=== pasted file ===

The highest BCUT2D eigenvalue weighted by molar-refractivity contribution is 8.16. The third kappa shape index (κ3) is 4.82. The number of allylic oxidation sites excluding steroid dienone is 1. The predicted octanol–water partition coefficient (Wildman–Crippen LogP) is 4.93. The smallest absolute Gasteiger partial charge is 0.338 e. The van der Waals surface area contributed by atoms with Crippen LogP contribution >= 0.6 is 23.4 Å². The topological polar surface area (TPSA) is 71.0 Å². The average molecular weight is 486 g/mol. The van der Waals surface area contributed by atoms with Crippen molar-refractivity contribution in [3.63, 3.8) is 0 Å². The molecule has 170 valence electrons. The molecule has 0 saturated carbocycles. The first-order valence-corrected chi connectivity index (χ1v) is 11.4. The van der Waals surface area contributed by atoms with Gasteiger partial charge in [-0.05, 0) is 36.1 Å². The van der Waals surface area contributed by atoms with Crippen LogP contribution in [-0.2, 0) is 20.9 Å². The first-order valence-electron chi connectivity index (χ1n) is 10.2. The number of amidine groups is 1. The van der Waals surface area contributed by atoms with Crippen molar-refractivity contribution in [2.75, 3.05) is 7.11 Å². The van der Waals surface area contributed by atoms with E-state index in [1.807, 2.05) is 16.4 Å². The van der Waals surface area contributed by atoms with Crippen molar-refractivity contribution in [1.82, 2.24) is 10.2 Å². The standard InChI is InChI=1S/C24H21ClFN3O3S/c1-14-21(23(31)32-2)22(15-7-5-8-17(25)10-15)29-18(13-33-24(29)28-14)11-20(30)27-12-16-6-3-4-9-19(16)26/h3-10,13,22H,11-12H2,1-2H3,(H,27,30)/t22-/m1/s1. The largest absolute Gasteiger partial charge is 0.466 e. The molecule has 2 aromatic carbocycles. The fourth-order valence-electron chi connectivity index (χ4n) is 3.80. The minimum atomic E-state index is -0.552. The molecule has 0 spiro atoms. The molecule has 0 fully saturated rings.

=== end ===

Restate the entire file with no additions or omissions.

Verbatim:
The highest BCUT2D eigenvalue weighted by molar-refractivity contribution is 8.16. The third kappa shape index (κ3) is 4.82. The number of allylic oxidation sites excluding steroid dienone is 1. The predicted octanol–water partition coefficient (Wildman–Crippen LogP) is 4.93. The smallest absolute Gasteiger partial charge is 0.338 e. The van der Waals surface area contributed by atoms with Crippen LogP contribution >= 0.6 is 23.4 Å². The topological polar surface area (TPSA) is 71.0 Å². The average molecular weight is 486 g/mol. The van der Waals surface area contributed by atoms with Crippen molar-refractivity contribution in [3.63, 3.8) is 0 Å². The molecule has 170 valence electrons. The molecule has 0 saturated carbocycles. The first-order valence-corrected chi connectivity index (χ1v) is 11.4. The van der Waals surface area contributed by atoms with Gasteiger partial charge in [-0.05, 0) is 36.1 Å². The van der Waals surface area contributed by atoms with Crippen LogP contribution in [-0.2, 0) is 20.9 Å². The first-order valence-electron chi connectivity index (χ1n) is 10.2. The number of amidine groups is 1. The van der Waals surface area contributed by atoms with Crippen molar-refractivity contribution in [2.75, 3.05) is 7.11 Å². The van der Waals surface area contributed by atoms with E-state index in [1.807, 2.05) is 16.4 Å². The van der Waals surface area contributed by atoms with Crippen molar-refractivity contribution in [1.82, 2.24) is 10.2 Å². The standard InChI is InChI=1S/C24H21ClFN3O3S/c1-14-21(23(31)32-2)22(15-7-5-8-17(25)10-15)29-18(13-33-24(29)28-14)11-20(30)27-12-16-6-3-4-9-19(16)26/h3-10,13,22H,11-12H2,1-2H3,(H,27,30)/t22-/m1/s1. The largest absolute Gasteiger partial charge is 0.466 e. The molecule has 2 aromatic carbocycles. The fourth-order valence-electron chi connectivity index (χ4n) is 3.80. The minimum atomic E-state index is -0.552. The molecule has 0 spiro atoms. The molecule has 0 fully saturated rings.